Search
  • InfrmtnOverflow

What did Buffett pay for his investments?

One of the things missing from much of the Buffett literature is valuation details on how much he actually paid for his investments. This is useful both for understanding whether the opportunities that were available in the early days of the partnership are still available today, as well as learning from his investments through the lens of valuation.

The table above is compiled using information from Inside the Investments of Warren Buffett: Twenty Cases by Yefei Lu. Several trends are apparent:

  1. The often discussed evolution from asset plays to higher quality businesses took place relatively early

  2. Later in his career he focuses much more on either compounders or high quality businesses with temporary problems (I’ve lumped them in with the Turnaround column for simplicity)

  3. He increasingly uses preferred shares and convertibles for downside protection in investments like Salomon, US Air and MidAmerican Energy.

Most of the preferred and convertible investments have a return profile around 10%. Not bad but I can’t help but think that Buffett’s investment style has become more conservative and risk averse over time. The best investments in this list probably happened between 1967 and 1983, ten years after he first started the partnership and after his style evolved from investing in asset plays. National Indemnity, See’s Candies, the Washington Post and Nebraska Furniture Mart were quality business that Buffett was able to acquire 5-11x PEs. GEICO and the Buffalo Evening Post both look like turnaround plays that were trading at 2-3x and 3-4x normalized earnings respectively.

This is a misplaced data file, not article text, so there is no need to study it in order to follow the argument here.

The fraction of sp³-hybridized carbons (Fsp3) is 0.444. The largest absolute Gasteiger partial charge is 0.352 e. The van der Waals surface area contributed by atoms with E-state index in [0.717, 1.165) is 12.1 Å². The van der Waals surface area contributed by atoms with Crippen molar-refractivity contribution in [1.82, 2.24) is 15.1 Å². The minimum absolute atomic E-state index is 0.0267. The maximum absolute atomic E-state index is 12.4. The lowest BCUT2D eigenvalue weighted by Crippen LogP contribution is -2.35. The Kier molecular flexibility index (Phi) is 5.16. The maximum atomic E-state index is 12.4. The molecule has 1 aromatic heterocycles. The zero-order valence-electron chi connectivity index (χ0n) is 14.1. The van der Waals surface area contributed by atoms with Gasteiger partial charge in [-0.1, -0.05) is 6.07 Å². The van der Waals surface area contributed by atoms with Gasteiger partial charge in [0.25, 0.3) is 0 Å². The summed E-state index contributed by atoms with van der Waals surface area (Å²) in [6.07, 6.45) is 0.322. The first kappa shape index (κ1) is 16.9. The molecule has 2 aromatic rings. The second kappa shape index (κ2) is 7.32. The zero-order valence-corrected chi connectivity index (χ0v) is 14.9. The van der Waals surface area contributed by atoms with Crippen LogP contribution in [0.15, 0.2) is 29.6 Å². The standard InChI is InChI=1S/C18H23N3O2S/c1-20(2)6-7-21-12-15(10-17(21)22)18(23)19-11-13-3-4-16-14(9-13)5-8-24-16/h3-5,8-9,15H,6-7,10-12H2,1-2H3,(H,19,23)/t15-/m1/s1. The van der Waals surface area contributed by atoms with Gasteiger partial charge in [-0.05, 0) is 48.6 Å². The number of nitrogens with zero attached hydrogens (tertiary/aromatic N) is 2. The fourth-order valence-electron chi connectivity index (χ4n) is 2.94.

One final great buy in the temporarily distressed category was Wells Fargo in 1990 with a 5x PE handle. Studying these examples is useful as it helps us sharpen our pattern recognition skills when a great opportunity like the ones above arises.

51 views0 comments

Recent Posts

See All

7 Powers Classification Exercise

In this post I am going to attempt to classify several companies I follow according to Hamilton Helmer's 7 Powers framework. Note I was put off by the book's not particularly academic sounding title f

A Quick Update on Schrole

While the stock price has been flat, a lot has happened since I wrote my last note on Schrole. Specifically: There has been some controversy over the vesting of performance shares Strong Performance u

Subscribe Form

©2020 by Holdco. Proudly created with Wix.com